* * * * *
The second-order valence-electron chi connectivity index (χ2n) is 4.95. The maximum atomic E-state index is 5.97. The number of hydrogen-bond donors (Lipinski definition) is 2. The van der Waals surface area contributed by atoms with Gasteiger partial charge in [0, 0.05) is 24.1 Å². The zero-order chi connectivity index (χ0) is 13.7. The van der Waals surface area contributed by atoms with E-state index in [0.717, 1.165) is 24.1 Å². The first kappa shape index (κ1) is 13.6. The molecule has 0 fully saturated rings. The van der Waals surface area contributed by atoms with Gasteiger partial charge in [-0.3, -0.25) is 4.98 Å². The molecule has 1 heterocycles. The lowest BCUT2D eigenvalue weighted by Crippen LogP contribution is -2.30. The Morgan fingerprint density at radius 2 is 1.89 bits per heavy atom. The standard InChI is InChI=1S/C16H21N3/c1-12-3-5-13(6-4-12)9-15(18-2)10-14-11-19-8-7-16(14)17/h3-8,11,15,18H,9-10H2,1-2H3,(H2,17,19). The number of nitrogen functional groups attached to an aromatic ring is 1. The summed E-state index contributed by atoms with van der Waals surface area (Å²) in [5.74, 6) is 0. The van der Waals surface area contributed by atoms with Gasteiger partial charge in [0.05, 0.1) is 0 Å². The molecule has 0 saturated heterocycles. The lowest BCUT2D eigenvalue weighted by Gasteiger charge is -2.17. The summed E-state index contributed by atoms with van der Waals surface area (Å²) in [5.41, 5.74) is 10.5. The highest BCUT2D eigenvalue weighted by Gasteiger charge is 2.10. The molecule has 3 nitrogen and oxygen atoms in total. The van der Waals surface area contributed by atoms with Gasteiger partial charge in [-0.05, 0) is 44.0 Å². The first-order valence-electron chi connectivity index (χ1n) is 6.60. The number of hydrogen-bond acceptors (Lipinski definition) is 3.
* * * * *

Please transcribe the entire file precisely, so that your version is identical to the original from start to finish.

The second-order valence-electron chi connectivity index (χ2n) is 4.95. The maximum atomic E-state index is 5.97. The number of hydrogen-bond donors (Lipinski definition) is 2. The van der Waals surface area contributed by atoms with Gasteiger partial charge in [0, 0.05) is 24.1 Å². The zero-order chi connectivity index (χ0) is 13.7. The van der Waals surface area contributed by atoms with E-state index in [0.717, 1.165) is 24.1 Å². The first kappa shape index (κ1) is 13.6. The molecule has 0 fully saturated rings. The van der Waals surface area contributed by atoms with Gasteiger partial charge in [-0.3, -0.25) is 4.98 Å². The molecule has 1 heterocycles. The lowest BCUT2D eigenvalue weighted by Crippen LogP contribution is -2.30. The Morgan fingerprint density at radius 2 is 1.89 bits per heavy atom. The standard InChI is InChI=1S/C16H21N3/c1-12-3-5-13(6-4-12)9-15(18-2)10-14-11-19-8-7-16(14)17/h3-8,11,15,18H,9-10H2,1-2H3,(H2,17,19). The number of nitrogen functional groups attached to an aromatic ring is 1. The summed E-state index contributed by atoms with van der Waals surface area (Å²) in [5.74, 6) is 0. The van der Waals surface area contributed by atoms with Gasteiger partial charge in [0.05, 0.1) is 0 Å². The molecule has 0 saturated heterocycles. The lowest BCUT2D eigenvalue weighted by Gasteiger charge is -2.17. The summed E-state index contributed by atoms with van der Waals surface area (Å²) in [5.41, 5.74) is 10.5. The highest BCUT2D eigenvalue weighted by Gasteiger charge is 2.10. The molecule has 3 nitrogen and oxygen atoms in total. The van der Waals surface area contributed by atoms with Gasteiger partial charge in [-0.05, 0) is 44.0 Å². The first-order valence-electron chi connectivity index (χ1n) is 6.60. The number of hydrogen-bond acceptors (Lipinski definition) is 3.